Questions about art in the public space

Questions about collective rights

Questions about copyright

Questions about copyright and AI

Questions about individual rights

Questions about Pictoright

Questions about resale right

Questions about the usage of someone else's work


Can my work be used as training data for an AI system?

Of course, the training data used to train an AI system must not be illegal. That means not only that personal data may not be processed without permission, or that child pornography or terrorist content may not be included in the database, but also that copyright must be taken into account.

It has been said that what AI does, creating something based on what it has taken to itself, is very similar to what human creators do. In fact, just like a human creator who is inspired by its environment, the AI is "inspired" by what it takes to itself. Yet this situation is quite different. AI is not inspired, but processes and thus reproduces images as being data, restructures them, and then uses it in a different way. These are copyright relevant acts, unlike a human creator who is inspired by his environment to create something new: he does not necessarily make one-to-one reproductions to achieve this creation.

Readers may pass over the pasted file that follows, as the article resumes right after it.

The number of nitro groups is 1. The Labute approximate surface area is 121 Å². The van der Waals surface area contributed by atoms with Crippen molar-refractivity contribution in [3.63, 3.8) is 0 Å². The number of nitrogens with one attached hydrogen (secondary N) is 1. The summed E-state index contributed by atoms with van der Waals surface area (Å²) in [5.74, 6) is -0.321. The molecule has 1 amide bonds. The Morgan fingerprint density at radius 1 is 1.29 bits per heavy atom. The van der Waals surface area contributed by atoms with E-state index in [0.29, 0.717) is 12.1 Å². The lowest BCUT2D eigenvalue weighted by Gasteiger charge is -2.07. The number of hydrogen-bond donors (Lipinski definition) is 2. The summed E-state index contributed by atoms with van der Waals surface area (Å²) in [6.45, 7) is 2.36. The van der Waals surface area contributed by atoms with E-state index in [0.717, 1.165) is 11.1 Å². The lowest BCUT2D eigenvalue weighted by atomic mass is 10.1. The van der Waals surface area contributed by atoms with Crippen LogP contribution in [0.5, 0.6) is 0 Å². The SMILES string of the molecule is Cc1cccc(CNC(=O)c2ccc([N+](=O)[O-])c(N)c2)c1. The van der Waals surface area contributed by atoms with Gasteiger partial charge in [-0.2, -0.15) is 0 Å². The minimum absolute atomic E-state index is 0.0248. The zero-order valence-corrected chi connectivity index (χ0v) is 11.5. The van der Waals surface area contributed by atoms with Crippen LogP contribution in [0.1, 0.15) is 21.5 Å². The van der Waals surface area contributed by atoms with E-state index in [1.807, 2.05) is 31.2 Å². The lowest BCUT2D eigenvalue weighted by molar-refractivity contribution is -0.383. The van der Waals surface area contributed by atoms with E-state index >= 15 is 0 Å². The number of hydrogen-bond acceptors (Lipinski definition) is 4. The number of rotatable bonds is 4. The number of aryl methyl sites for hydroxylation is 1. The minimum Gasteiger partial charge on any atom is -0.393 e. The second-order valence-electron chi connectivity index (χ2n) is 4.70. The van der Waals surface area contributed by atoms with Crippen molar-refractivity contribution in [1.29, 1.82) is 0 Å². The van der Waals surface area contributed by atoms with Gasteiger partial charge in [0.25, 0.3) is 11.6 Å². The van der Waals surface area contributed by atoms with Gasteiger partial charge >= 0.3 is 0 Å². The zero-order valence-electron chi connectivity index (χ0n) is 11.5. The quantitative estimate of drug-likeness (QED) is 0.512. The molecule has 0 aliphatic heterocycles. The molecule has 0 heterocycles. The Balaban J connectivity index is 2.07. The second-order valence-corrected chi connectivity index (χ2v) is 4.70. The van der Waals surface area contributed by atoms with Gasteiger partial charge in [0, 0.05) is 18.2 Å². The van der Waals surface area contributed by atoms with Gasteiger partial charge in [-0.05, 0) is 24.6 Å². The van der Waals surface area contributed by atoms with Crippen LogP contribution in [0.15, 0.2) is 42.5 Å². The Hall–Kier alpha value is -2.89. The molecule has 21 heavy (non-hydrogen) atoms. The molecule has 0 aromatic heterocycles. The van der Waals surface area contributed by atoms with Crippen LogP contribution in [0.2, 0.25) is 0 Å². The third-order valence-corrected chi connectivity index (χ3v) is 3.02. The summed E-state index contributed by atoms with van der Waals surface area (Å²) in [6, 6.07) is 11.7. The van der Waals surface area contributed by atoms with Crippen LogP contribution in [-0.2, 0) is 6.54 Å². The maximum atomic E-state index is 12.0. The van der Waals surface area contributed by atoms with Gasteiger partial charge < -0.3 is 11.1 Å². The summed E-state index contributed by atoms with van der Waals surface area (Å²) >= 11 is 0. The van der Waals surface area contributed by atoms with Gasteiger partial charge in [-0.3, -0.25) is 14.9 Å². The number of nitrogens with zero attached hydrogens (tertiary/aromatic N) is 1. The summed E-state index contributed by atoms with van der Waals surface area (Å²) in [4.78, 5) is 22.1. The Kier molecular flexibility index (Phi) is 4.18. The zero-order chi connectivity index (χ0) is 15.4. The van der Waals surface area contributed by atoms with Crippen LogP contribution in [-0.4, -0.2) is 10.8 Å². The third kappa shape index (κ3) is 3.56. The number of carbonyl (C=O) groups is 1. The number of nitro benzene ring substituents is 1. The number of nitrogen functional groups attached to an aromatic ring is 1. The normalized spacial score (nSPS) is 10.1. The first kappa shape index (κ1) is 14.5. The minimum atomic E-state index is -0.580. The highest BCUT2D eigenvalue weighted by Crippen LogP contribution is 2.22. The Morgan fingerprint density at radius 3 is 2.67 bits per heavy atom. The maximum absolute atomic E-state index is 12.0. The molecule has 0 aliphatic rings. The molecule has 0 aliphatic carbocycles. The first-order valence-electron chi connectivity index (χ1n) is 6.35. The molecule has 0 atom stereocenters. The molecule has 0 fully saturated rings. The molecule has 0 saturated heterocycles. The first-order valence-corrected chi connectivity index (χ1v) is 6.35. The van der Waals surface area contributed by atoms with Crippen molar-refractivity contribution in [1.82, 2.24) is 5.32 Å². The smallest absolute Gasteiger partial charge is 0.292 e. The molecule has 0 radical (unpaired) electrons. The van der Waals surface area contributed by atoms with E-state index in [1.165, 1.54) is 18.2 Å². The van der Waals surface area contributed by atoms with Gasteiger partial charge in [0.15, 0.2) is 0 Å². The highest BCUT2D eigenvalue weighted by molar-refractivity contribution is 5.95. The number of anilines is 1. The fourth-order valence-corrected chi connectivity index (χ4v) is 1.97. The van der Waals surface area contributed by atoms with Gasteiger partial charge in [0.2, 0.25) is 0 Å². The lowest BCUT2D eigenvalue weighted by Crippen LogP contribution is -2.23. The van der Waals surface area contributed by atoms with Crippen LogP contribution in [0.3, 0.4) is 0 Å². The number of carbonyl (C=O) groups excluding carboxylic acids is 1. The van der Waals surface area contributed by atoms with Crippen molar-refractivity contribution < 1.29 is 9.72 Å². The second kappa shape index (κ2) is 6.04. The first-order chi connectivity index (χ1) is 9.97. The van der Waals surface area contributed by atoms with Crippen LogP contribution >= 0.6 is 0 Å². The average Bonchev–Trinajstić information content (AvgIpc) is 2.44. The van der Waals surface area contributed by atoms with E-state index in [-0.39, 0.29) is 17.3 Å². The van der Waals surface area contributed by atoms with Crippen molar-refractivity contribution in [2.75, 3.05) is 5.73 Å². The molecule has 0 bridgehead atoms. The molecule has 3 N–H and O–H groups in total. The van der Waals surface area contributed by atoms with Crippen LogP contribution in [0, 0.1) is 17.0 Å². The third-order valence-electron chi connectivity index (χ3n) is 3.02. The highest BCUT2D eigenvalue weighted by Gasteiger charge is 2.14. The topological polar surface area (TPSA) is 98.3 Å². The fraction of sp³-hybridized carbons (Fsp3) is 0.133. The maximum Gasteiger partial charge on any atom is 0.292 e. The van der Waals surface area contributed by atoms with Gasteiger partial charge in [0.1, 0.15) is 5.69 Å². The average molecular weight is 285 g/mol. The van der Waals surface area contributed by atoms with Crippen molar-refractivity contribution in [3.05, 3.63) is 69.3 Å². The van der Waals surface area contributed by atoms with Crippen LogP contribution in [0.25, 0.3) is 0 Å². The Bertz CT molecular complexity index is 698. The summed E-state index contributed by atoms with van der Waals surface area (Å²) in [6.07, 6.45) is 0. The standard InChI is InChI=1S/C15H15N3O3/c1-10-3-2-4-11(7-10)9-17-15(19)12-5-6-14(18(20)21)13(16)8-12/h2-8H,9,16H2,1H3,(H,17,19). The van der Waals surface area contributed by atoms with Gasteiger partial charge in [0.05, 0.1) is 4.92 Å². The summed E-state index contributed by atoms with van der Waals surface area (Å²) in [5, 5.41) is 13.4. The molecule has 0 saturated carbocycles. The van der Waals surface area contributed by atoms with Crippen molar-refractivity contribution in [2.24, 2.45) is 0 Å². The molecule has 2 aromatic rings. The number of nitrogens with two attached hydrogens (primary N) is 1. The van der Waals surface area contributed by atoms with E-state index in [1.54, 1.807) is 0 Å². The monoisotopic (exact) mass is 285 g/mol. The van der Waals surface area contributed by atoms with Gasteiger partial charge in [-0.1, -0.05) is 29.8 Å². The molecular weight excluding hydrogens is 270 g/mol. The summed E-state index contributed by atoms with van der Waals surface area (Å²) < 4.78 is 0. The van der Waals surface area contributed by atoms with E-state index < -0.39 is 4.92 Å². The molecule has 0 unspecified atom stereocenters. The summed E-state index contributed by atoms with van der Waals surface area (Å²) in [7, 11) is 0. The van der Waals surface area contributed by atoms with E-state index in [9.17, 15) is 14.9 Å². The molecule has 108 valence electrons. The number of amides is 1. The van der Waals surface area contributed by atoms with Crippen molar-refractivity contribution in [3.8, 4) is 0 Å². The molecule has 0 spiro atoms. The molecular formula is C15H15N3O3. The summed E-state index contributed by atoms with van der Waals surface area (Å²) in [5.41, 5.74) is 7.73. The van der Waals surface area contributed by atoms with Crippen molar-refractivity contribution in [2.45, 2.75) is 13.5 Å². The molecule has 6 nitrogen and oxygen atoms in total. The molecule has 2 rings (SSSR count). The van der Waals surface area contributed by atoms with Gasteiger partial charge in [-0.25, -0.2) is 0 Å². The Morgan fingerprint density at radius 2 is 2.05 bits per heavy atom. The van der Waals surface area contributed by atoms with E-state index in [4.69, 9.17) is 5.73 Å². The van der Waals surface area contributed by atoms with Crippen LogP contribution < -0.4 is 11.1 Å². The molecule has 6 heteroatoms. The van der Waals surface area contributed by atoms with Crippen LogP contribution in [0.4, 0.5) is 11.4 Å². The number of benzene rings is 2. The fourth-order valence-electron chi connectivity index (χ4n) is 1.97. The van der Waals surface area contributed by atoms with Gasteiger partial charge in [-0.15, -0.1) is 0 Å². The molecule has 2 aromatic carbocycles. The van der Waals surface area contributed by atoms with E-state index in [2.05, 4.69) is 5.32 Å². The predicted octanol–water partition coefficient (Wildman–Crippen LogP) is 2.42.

Hence, the lawmakers have already spoken out about this. Based on a European directive, two exceptions to copyright were introduced in 2021 that deal with text and data mining (TDM). According to the law, TDM is "an automated analysis technique aimed at decomposing text and data in digital form to generate information such as, but not limited to, patterns, trends and interrelationships." Such a technique is also used to train AI to generate certain output. These exceptions in the law make clear in which cases text and data mining of copyrighted work is allowed.

This is primarily when it is done by research organizations and cultural heritage institutions for the purpose of scientific research. They are likely to be allowed under this exception to use copyrighted works to train AI when they have lawful access to them. They may also create a database of their training data if they are properly protecting it.

The second exception covers use for other purposes, including commercial purposes. Text and data mining is also allowed for this use when the user has lawful access to the copyrighted content, but rights holders have the ability to "opt out" of use for these purposes. When they explicitly reserve copyright and thus it is clearly stated by them that the work may not be used for text and data mining, this exception cannot be invoked. Moreover, no database of the training data may be created. Thus, under these conditions, commercial companies may probably also train AI using copyrighted content.